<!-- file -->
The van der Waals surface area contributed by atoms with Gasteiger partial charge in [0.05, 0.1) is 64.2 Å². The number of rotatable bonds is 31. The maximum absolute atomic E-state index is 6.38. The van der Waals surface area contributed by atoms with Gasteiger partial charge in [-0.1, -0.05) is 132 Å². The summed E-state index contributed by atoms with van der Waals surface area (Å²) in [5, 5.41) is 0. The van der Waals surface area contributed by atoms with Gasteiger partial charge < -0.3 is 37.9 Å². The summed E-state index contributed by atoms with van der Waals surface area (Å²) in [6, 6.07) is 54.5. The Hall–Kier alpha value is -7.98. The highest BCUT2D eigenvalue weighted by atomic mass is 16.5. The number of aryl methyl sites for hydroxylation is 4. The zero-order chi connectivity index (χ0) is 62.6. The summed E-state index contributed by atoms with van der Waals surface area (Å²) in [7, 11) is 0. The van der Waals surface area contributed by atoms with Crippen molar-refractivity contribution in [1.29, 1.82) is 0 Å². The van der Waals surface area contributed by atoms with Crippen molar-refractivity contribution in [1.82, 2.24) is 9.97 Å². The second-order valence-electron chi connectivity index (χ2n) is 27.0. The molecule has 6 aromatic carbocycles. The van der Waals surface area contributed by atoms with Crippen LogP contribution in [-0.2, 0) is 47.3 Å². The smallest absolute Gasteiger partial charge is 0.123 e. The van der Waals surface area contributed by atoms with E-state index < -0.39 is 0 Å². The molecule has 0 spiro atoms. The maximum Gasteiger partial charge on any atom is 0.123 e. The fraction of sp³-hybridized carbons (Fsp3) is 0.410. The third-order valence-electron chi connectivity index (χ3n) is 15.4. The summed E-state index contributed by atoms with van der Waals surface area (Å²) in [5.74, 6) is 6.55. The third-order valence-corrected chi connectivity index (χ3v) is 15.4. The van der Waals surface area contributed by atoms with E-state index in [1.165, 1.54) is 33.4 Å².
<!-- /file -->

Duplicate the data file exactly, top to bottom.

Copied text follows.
The van der Waals surface area contributed by atoms with Gasteiger partial charge in [0.05, 0.1) is 64.2 Å². The number of rotatable bonds is 31. The maximum absolute atomic E-state index is 6.38. The van der Waals surface area contributed by atoms with Gasteiger partial charge in [-0.1, -0.05) is 132 Å². The summed E-state index contributed by atoms with van der Waals surface area (Å²) in [5, 5.41) is 0. The van der Waals surface area contributed by atoms with Gasteiger partial charge < -0.3 is 37.9 Å². The summed E-state index contributed by atoms with van der Waals surface area (Å²) in [6, 6.07) is 54.5. The Hall–Kier alpha value is -7.98. The highest BCUT2D eigenvalue weighted by atomic mass is 16.5. The number of aryl methyl sites for hydroxylation is 4. The zero-order chi connectivity index (χ0) is 62.6. The summed E-state index contributed by atoms with van der Waals surface area (Å²) in [7, 11) is 0. The van der Waals surface area contributed by atoms with Crippen molar-refractivity contribution in [1.29, 1.82) is 0 Å². The van der Waals surface area contributed by atoms with Crippen molar-refractivity contribution in [1.82, 2.24) is 9.97 Å². The second-order valence-electron chi connectivity index (χ2n) is 27.0. The molecule has 6 aromatic carbocycles. The van der Waals surface area contributed by atoms with Crippen LogP contribution in [-0.2, 0) is 47.3 Å². The smallest absolute Gasteiger partial charge is 0.123 e. The van der Waals surface area contributed by atoms with E-state index < -0.39 is 0 Å². The molecule has 0 spiro atoms. The maximum Gasteiger partial charge on any atom is 0.123 e. The fraction of sp³-hybridized carbons (Fsp3) is 0.410. The third-order valence-electron chi connectivity index (χ3n) is 15.4. The summed E-state index contributed by atoms with van der Waals surface area (Å²) in [5.74, 6) is 6.55. The third-order valence-corrected chi connectivity index (χ3v) is 15.4. The van der Waals surface area contributed by atoms with E-state index in [1.165, 1.54) is 33.4 Å².